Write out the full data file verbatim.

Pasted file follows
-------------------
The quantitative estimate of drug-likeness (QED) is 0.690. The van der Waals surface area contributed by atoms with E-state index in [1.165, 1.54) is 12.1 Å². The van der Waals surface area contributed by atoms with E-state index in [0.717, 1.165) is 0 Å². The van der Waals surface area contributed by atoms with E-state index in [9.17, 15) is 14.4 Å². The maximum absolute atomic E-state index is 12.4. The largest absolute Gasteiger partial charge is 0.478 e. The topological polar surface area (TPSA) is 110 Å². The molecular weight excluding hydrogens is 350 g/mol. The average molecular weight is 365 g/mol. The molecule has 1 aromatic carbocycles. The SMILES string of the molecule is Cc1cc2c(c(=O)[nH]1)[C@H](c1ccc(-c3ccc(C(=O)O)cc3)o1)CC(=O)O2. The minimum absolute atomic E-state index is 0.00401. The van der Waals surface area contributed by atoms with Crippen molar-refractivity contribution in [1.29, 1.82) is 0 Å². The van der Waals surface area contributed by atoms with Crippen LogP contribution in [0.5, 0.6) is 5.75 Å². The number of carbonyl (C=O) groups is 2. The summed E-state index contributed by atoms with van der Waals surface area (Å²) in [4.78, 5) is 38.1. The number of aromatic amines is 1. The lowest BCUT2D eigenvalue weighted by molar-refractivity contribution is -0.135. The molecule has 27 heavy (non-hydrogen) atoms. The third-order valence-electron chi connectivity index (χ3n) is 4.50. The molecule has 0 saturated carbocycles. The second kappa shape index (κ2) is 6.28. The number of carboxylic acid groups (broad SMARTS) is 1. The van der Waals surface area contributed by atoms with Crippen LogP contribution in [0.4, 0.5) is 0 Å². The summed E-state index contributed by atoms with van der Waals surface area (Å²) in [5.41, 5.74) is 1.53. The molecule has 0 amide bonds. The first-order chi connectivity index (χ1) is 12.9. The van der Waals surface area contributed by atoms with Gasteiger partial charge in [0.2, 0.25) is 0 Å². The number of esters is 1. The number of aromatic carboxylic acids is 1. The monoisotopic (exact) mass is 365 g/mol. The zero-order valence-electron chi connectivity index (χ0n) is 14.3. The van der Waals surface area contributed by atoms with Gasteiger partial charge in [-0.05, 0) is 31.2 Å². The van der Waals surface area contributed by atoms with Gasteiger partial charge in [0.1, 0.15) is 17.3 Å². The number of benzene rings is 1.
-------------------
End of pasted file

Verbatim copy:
The quantitative estimate of drug-likeness (QED) is 0.690. The van der Waals surface area contributed by atoms with E-state index in [1.165, 1.54) is 12.1 Å². The van der Waals surface area contributed by atoms with E-state index in [0.717, 1.165) is 0 Å². The van der Waals surface area contributed by atoms with E-state index in [9.17, 15) is 14.4 Å². The maximum absolute atomic E-state index is 12.4. The largest absolute Gasteiger partial charge is 0.478 e. The topological polar surface area (TPSA) is 110 Å². The molecular weight excluding hydrogens is 350 g/mol. The average molecular weight is 365 g/mol. The molecule has 1 aromatic carbocycles. The SMILES string of the molecule is Cc1cc2c(c(=O)[nH]1)[C@H](c1ccc(-c3ccc(C(=O)O)cc3)o1)CC(=O)O2. The minimum absolute atomic E-state index is 0.00401. The van der Waals surface area contributed by atoms with Crippen molar-refractivity contribution in [1.29, 1.82) is 0 Å². The van der Waals surface area contributed by atoms with Crippen LogP contribution in [0.5, 0.6) is 5.75 Å². The number of carbonyl (C=O) groups is 2. The summed E-state index contributed by atoms with van der Waals surface area (Å²) in [4.78, 5) is 38.1. The number of aromatic amines is 1. The lowest BCUT2D eigenvalue weighted by molar-refractivity contribution is -0.135. The molecule has 27 heavy (non-hydrogen) atoms. The third-order valence-electron chi connectivity index (χ3n) is 4.50. The molecule has 0 saturated carbocycles. The second kappa shape index (κ2) is 6.28. The number of carboxylic acid groups (broad SMARTS) is 1. The van der Waals surface area contributed by atoms with Crippen LogP contribution in [0.4, 0.5) is 0 Å². The summed E-state index contributed by atoms with van der Waals surface area (Å²) in [5.41, 5.74) is 1.53. The molecule has 0 amide bonds. The first-order chi connectivity index (χ1) is 12.9. The van der Waals surface area contributed by atoms with Gasteiger partial charge in [0.2, 0.25) is 0 Å². The number of esters is 1. The number of aromatic carboxylic acids is 1. The monoisotopic (exact) mass is 365 g/mol. The zero-order valence-electron chi connectivity index (χ0n) is 14.3. The van der Waals surface area contributed by atoms with Gasteiger partial charge in [-0.05, 0) is 31.2 Å². The van der Waals surface area contributed by atoms with Gasteiger partial charge in [0.1, 0.15) is 17.3 Å². The number of benzene rings is 1.